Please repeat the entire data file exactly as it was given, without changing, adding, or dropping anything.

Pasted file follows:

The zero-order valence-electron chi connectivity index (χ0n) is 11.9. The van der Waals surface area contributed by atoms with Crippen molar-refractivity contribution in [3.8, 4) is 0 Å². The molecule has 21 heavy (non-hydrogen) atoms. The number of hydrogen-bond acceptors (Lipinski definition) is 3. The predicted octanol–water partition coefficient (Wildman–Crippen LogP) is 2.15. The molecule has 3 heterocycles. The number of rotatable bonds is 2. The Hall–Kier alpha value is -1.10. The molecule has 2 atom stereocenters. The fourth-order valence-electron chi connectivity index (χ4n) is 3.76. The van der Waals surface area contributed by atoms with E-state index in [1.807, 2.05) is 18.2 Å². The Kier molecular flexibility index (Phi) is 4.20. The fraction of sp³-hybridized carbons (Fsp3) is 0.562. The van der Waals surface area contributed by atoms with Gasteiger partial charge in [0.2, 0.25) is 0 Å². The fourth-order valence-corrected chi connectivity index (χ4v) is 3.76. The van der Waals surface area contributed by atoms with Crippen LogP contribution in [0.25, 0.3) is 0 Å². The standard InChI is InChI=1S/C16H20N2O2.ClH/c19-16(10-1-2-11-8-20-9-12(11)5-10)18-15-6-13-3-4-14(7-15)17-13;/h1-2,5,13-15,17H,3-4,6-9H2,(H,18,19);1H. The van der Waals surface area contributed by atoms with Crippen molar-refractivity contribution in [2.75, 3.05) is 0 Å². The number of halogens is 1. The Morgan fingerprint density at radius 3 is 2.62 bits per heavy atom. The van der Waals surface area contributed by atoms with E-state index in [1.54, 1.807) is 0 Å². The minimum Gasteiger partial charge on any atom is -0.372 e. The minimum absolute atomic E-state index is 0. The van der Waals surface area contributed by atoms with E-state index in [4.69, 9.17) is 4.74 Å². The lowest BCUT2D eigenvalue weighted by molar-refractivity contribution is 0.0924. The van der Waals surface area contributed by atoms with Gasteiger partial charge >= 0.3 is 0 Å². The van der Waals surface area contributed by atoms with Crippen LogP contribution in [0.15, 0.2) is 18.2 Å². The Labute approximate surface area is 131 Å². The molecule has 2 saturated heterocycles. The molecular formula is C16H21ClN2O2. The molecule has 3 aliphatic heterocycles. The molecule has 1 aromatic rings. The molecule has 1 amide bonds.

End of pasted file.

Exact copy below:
The zero-order valence-electron chi connectivity index (χ0n) is 11.9. The van der Waals surface area contributed by atoms with Crippen molar-refractivity contribution in [3.8, 4) is 0 Å². The molecule has 21 heavy (non-hydrogen) atoms. The number of hydrogen-bond acceptors (Lipinski definition) is 3. The predicted octanol–water partition coefficient (Wildman–Crippen LogP) is 2.15. The molecule has 3 heterocycles. The number of rotatable bonds is 2. The Hall–Kier alpha value is -1.10. The molecule has 2 atom stereocenters. The fourth-order valence-electron chi connectivity index (χ4n) is 3.76. The van der Waals surface area contributed by atoms with E-state index in [1.807, 2.05) is 18.2 Å². The Kier molecular flexibility index (Phi) is 4.20. The fraction of sp³-hybridized carbons (Fsp3) is 0.562. The van der Waals surface area contributed by atoms with Gasteiger partial charge in [0.2, 0.25) is 0 Å². The fourth-order valence-corrected chi connectivity index (χ4v) is 3.76. The van der Waals surface area contributed by atoms with Crippen LogP contribution in [0.25, 0.3) is 0 Å². The standard InChI is InChI=1S/C16H20N2O2.ClH/c19-16(10-1-2-11-8-20-9-12(11)5-10)18-15-6-13-3-4-14(7-15)17-13;/h1-2,5,13-15,17H,3-4,6-9H2,(H,18,19);1H. The van der Waals surface area contributed by atoms with Crippen molar-refractivity contribution in [2.75, 3.05) is 0 Å². The number of halogens is 1. The Morgan fingerprint density at radius 3 is 2.62 bits per heavy atom. The van der Waals surface area contributed by atoms with E-state index in [1.54, 1.807) is 0 Å². The minimum Gasteiger partial charge on any atom is -0.372 e. The minimum absolute atomic E-state index is 0. The van der Waals surface area contributed by atoms with E-state index in [4.69, 9.17) is 4.74 Å². The lowest BCUT2D eigenvalue weighted by molar-refractivity contribution is 0.0924. The van der Waals surface area contributed by atoms with Gasteiger partial charge >= 0.3 is 0 Å². The van der Waals surface area contributed by atoms with Crippen LogP contribution in [0.15, 0.2) is 18.2 Å². The Labute approximate surface area is 131 Å². The molecule has 2 saturated heterocycles. The molecular formula is C16H21ClN2O2. The molecule has 3 aliphatic heterocycles. The molecule has 1 aromatic rings. The molecule has 1 amide bonds.